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The #1 Strategy to Relieve Weight Related Knee Discomfort

obese woman with knee pain

A 2016 study found that only 3.7% of people who are at a healthy weight (and who possess a body mass index of 18.5 to 25) had knee problems involving the wearing down of the cartilage that protects their bones. But a whopping 19.5% of people who were classified as having grade 2 obesity (a body mass index of 35 to 39.9) had a similar condition. Another study revealed that every one pound of weight adds four additional pounds of force on your knees. 

“Medical costs for people who had obesity was [sic] $1,429 higher than medical costs for people with healthy weight.” — CDC

Right now in the United States, 36.5% of Americans are obese and another 32.5% are overweight, according to HealthLine.com. Not only does carrying around extra weight create more wear and tear on your knees (and all the pain and reduced mobility that comes with it), but it can also increase your risk for diabetes, heart disease, stroke and many other chronic diseases. 

Being obese is not only detrimental to your health, it’s also expensive. According to the Centers for Disease Control and Prevention, “Medical costs for people who had were overweight was [sic] $1,429 higher than medical costs for people with healthy weight.”

If you’re overweight, losing weight is the most important thing you can do to eliminate discomfort and problems with your knees.

While there are hundreds of “diets” out there, the following seven core strategies will not only reduce your knee pain, but will also increase your overall quality of life:

1. Eat plenty of fruits and vegetables. According to the US Department of Agriculture’s Dietary Guidelines, adults should eat anywhere from five to 13 servings of fruits and vegetables per day, depending on their age, gender, physical activity and overall health. (One serving is equal to a small apple, a large orange, a banana, ½ cup of raw fruits or vegetables, one cup of leafy greens, two small bell peppers, a ½ cup of berries or grapes or a ½ cup of cooked squash.)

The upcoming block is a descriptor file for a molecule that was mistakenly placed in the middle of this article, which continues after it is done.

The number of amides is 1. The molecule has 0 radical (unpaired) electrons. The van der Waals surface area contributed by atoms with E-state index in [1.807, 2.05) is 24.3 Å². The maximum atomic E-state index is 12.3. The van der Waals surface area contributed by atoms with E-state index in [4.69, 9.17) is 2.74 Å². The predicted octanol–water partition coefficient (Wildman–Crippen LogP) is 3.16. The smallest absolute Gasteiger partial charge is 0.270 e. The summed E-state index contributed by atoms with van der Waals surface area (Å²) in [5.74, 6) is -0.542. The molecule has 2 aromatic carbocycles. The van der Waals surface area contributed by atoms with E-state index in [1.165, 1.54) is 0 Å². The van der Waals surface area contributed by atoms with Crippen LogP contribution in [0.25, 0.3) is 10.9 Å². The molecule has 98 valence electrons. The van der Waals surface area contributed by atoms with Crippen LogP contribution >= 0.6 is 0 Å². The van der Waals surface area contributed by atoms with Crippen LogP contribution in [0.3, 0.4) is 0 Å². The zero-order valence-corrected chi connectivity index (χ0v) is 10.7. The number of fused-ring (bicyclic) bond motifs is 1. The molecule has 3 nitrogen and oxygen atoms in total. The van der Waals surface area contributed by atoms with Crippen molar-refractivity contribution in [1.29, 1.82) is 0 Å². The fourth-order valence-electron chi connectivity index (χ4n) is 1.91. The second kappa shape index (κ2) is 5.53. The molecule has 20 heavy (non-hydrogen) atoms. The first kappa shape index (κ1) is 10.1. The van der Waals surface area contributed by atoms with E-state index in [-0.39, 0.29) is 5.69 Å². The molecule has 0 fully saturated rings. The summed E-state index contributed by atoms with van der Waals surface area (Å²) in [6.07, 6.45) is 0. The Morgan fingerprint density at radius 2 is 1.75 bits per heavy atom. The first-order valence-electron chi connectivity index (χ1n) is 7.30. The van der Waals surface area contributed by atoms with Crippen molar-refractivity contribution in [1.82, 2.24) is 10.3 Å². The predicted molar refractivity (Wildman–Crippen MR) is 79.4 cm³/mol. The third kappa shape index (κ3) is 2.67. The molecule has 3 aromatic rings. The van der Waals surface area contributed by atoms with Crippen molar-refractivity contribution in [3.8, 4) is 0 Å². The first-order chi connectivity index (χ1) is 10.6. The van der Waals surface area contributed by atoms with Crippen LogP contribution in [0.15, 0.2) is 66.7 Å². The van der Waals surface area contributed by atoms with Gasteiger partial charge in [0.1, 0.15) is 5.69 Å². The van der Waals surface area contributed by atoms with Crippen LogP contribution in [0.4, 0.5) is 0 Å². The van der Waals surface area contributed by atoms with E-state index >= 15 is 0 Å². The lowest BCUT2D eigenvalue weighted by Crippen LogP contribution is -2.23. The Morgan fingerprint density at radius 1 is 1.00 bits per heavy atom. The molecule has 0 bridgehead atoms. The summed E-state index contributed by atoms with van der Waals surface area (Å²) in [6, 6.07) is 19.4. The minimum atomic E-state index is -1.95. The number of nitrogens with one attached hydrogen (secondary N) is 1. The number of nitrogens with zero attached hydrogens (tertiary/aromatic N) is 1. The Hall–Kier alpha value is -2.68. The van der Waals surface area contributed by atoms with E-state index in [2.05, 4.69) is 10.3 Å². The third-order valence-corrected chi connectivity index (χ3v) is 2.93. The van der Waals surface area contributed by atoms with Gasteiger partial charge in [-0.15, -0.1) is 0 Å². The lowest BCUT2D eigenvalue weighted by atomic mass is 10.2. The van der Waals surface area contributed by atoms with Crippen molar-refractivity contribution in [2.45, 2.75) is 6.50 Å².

2. Drink plenty of water. American naturalist and philosopher Henry David Thoreau once said, “I believe that water is the only drink for a wise man.” How smart he was. Without a sufficient amount of water each day, your energy level and brain function will suffer. The U.S. National Academies of Sciences, Engineering, and Medicine recommends men drink about 15.5 cups (3.7 liters) of fluids per day and women drink about 11.5 cups (2.7 liters) per day. The figure includes water contained in other beverages (fruit-infused water, milk, low-sugar fruit juice, tea and coconut water) you might drink during the day. The worst drinks for hydration are soda, alcohol, hot cocoa, coffee, sweet tea, energy drinks, flavored milk and smoothies. Note: Approximately 20% of daily fluid intake usually comes from food and the rest from drinks.

3. Reduce sugar intake. Sugar has infiltrated our food supply. In 1822, the average American consumed the amount of sugar in a 12 oz. (355ml) can of soda every five days. Today, the average American consumes the same amount in seven hours. Your future health is directly related to how much sugar you consume each day. The less sugar you eat, the healthier you will be. High consumption of sugar has led to obesity and cardiovascular disease in the United States and across the world. Sugar also increases your risk of obesity and type 2 diabetes (among other maladies). According to the American Heart Association, the maximum amount of added sugar you should eat in a day is 9 teaspoons or 37.5 g) ) if you’re a man and 6 teaspoons (25 g) if you’re a woman. Sugar is in almost everything. Refined (or added) sugars enter your body rapidly and cause your insulin and blood sugar levels to skyrocket. Get in the habit of checking food labels for the number of grams of sugar per serving. Avoid food and beverages that are high in sugar, such as low-fat yogurt, fruit juice, sports drinks, sugar-packed soda, chocolate milk, granola, flavored coffees, iced tea, protein bars, muffins, breakfast cereal… Unfortunately, the list goes on and on.Natural sugars provide your body with essential nutrients that keep you healthy and can keep disease at bay. Naturally occurring sugars are found in dairy products, fruits, vegetables and 100% fruit and vegetable juices. (In dairy products, the natural sugar is called lactose; in fruit, it’s called fructose). Foods that contain natural sugars provide your body with nutrients such as potassium, Vitamin C and folate to name a few. Natural sugar digests more slowly and keeps your metabolism stable. Natural sugars become even more appealing when you consider they do not count toward your recommended daily sugar intake.